Massachusetts, to its credit, is serious about reducing the carbon emissions that are fueling climate change. The new standards issued Friday by the administration of Governor Baker should help Massachusetts make strides in that ongoing effort.

A year ago, the state Supreme Judicial Court agreed with environmentalists in ruling that the state was not doing enough to comply with the state 2008 Global Warming Act. The governor's response Friday to the SJC decision was criticized as insufficient by environmentalists, while the electricity industry said it was unfair and counterproductive. This is a difficult balance to strike, and the dual responses suggests that the governor may have succeeded in threading the needle.

The new rules will, according to the administration, enable the state to stay on point to reduce its carbon emissions 25 percent below 1990 levels by 2020, as required by the 2008 act (Eagle, August 12.) Beginning next January, the rules will reduce emissions from power plants, natural gas leaks, electrical systems components and parts of the transportation sector.

The New England Power Generators Association criticized the plan Friday because it is so heavily weighted on reductions by the fossil fuel industry. However, this is where the greatest gains can be made in the shortest time to meet the demands of the 2008 act and comply with last year's clear ruling by the SJC. The association argues that more must be asked of the transportation industry, and the state has pledged to register 300,000 electric vehicles by 2050, as compared to the 11,000 such vehicles in the state today. The state, however, is largely at the mercy of the nation's electric car industry, which is lagging compared to the progress in that field being made in Europe.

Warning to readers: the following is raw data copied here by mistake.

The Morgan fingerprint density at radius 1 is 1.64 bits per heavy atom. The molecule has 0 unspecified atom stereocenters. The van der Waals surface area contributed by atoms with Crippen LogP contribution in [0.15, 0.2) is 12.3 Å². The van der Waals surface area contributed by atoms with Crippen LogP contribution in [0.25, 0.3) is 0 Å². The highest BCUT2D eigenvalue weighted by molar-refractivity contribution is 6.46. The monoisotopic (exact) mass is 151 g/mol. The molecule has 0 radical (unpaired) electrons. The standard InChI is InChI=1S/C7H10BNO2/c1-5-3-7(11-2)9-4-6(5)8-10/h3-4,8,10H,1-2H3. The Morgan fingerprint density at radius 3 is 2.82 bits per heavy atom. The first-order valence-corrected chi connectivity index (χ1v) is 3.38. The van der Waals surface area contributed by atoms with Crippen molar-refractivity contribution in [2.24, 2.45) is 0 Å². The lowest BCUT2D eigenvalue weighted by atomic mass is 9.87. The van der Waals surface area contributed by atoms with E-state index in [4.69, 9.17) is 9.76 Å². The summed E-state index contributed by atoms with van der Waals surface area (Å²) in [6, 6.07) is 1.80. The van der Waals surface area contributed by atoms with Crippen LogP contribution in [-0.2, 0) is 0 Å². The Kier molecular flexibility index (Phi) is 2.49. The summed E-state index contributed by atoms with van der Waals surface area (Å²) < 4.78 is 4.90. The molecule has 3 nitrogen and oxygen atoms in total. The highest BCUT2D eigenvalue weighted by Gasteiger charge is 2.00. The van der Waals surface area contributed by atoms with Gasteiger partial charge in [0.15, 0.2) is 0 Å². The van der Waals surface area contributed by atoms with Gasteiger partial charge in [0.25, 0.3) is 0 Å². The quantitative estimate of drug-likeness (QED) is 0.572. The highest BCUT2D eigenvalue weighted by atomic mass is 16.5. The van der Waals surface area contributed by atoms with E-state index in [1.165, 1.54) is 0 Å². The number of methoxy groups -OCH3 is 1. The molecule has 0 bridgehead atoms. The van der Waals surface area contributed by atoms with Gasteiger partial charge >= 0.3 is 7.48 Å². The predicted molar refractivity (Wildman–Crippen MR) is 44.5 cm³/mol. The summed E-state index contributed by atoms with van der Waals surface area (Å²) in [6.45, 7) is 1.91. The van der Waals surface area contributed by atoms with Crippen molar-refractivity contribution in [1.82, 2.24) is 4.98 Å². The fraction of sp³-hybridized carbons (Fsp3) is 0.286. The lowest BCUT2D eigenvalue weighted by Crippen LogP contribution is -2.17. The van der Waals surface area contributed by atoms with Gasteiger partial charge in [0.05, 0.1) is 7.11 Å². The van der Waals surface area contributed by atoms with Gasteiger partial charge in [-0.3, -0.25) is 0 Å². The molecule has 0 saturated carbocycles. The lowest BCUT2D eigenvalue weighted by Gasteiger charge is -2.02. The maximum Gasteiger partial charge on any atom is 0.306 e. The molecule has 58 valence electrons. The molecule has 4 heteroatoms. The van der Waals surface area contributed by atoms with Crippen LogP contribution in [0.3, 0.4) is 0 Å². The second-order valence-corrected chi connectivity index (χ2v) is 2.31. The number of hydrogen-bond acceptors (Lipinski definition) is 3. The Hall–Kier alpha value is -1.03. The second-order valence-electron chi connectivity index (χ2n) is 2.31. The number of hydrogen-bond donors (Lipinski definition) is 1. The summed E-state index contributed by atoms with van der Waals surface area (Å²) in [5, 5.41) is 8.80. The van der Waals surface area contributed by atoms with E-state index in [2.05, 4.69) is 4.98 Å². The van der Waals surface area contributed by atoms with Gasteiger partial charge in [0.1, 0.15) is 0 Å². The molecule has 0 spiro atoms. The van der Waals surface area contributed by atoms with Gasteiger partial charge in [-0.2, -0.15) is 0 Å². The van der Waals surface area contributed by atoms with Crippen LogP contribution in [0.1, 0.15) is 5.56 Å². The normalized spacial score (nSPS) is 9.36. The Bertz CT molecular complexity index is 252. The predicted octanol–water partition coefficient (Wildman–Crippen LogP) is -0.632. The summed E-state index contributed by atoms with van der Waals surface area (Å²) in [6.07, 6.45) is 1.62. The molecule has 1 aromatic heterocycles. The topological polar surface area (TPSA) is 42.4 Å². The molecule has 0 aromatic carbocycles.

The new regulations will also require utility companies and other power providers to obtain 16 percent of their energy from clean sources, such as wind and solar, in 2018. In an editorial board meeting at The Eagle Friday, Peter Rothstein, president of the Northeast Clean Energy Council, and the council's government relations executive Dan Bosley — the long-time state representative from North Adams — made the point that an expansion of the state's Renewable Portfolio Standard (RPS) would increase access to clean energy while boosting a growing industry that provides jobs in the state. Under the RPS, utilities must increase their purchase of clean energy by 1 percent each year. Bills before the Legislature would push that to 2 or 3 percent, which would be in keeping with efforts in nearby states like Rhode Island.

The administration acknowledged that the new regulations could cause utility costs for ratepayers to climb as much as 2 percent a year. Compared to rate increases requested by Eversource this is a modest hike, and residents get something in exchange — cleaner air and a role in the fight against global warming, a fight that must be won for the health and welfare of future generations.